Year Released: 2003
MPAA Rating: Unrated
Running Time: 84 minutes
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Somewhere in the world there has to be a video store with a section dedicated to films starring the brothers of more famous people. One imagines heading into that section and, for example, putting together a Frank Stallone film festival.
Somewhere next to the Frank Stallone section, you’d probably find a section dedicated to Michael Buscemi, brother of Steve. And in that section would be this film.
Of course, you’d never know Michael was in the film, because he’s never seen. He’s only a voice, and to be honest, he sounds a lot like his brother. So perhaps the whole thing was just a cost-saving measure on the part of the filmmakers.
The reason Michael is never seen is an interesting one, and it has to do with the way this film is presented. All the images from the film are video footage from a series of closed-circuit TV cameras hidden throughout an expansive home that is the scene of a recent robbery.
Detectives who’ve rewound the tapes are trying to solve the robbery, although the case already has been closed, as the thieves have been shot and the diamond they were trying to steal already has been returned to its vault.
As they search through the videotapes, fast-forwarding, rewinding, and in general labeling them badly, the unseen detectives act like a couple of guys working a late-night shift at the precinct. They crack jokes, comment on the film and order pizza.
I give this film a great deal of credit. It plays fair and doesn’t hide information. It puts the viewers in the detective’s chair and assumes they are smart enough to solve the crime.
There also are two clearly defined sets of characters – the ones on the screen and the ones who exist in voice only. Both sets are reasonably well motivated, well acted and impressively edited.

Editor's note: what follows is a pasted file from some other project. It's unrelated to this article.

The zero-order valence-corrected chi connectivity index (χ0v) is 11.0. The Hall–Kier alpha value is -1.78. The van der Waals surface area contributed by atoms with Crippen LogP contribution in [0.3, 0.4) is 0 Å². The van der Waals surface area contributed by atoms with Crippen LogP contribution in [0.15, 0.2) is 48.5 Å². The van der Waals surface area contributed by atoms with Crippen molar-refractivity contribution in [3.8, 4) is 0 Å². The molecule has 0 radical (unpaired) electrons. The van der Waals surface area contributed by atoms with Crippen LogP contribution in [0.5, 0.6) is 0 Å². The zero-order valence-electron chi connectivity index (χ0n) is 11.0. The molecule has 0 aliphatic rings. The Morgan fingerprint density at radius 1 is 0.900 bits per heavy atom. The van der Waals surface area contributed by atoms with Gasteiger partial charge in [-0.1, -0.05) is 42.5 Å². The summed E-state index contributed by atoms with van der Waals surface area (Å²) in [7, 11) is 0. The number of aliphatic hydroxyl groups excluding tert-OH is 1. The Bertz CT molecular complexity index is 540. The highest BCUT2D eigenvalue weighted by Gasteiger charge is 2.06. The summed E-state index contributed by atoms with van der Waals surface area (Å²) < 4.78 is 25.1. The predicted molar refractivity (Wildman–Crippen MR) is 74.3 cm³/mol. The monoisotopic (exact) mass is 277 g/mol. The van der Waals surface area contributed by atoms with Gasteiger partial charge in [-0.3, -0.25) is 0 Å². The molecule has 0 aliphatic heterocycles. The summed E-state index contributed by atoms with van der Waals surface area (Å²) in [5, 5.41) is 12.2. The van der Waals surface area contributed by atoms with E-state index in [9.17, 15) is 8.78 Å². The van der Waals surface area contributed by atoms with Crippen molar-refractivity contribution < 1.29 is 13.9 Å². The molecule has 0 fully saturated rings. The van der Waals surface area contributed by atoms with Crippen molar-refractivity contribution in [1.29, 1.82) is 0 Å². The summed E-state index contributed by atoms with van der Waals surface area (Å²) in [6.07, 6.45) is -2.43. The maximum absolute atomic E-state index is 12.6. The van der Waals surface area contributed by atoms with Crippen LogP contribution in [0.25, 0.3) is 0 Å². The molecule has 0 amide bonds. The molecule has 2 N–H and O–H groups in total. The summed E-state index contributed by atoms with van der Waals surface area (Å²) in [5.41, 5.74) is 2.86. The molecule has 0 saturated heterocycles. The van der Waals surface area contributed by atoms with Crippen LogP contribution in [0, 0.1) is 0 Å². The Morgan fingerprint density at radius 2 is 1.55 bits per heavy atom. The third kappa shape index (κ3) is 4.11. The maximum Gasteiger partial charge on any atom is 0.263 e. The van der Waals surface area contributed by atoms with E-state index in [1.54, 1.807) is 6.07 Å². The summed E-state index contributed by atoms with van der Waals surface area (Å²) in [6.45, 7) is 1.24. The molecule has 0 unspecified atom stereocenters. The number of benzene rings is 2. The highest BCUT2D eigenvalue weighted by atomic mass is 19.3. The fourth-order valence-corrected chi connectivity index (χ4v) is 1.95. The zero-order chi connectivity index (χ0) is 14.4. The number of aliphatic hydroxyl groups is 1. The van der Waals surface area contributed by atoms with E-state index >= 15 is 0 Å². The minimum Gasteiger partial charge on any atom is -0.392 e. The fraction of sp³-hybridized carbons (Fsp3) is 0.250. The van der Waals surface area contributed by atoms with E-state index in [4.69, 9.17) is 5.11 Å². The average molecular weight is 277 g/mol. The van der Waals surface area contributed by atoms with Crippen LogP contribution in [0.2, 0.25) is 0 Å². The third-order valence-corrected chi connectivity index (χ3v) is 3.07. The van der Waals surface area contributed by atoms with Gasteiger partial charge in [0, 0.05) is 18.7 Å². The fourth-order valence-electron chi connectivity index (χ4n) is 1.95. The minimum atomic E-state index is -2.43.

Unfortunately, the stories that the film tells aren’t ones that are terribly interesting. The footage may be well put together, perhaps, but we’re still talking about what is, in the end, a heist movie.
Now, most heist films generally have two things that make them interesting – the how and the why of the heist. Quite honestly neither were very compelling. I knew who the characters were, but I couldn’t figure out why they did what they were doing.
I suppose greed can be a powerful motivator, but in this instance it didn’t seem to fit with what little information we had about the perpetrator.
As for the how of the heist, well, I suppose it was efficient enough, and there were twists to be had, but none of them surprised me. It’s hard to fault the filmmakers, but I kept hoping for surprises. They didn’t materialize.
It’s tough to judge something like this. It isn’t a bad film, to be sure, but it’s one that requires a better story if it’s going to hold the interest of the audience. Overall, what we have here is a good idea with a merely acceptable execution.
Posted on January 14, 2004 in Reviews by Joshua Grover-David Patterson
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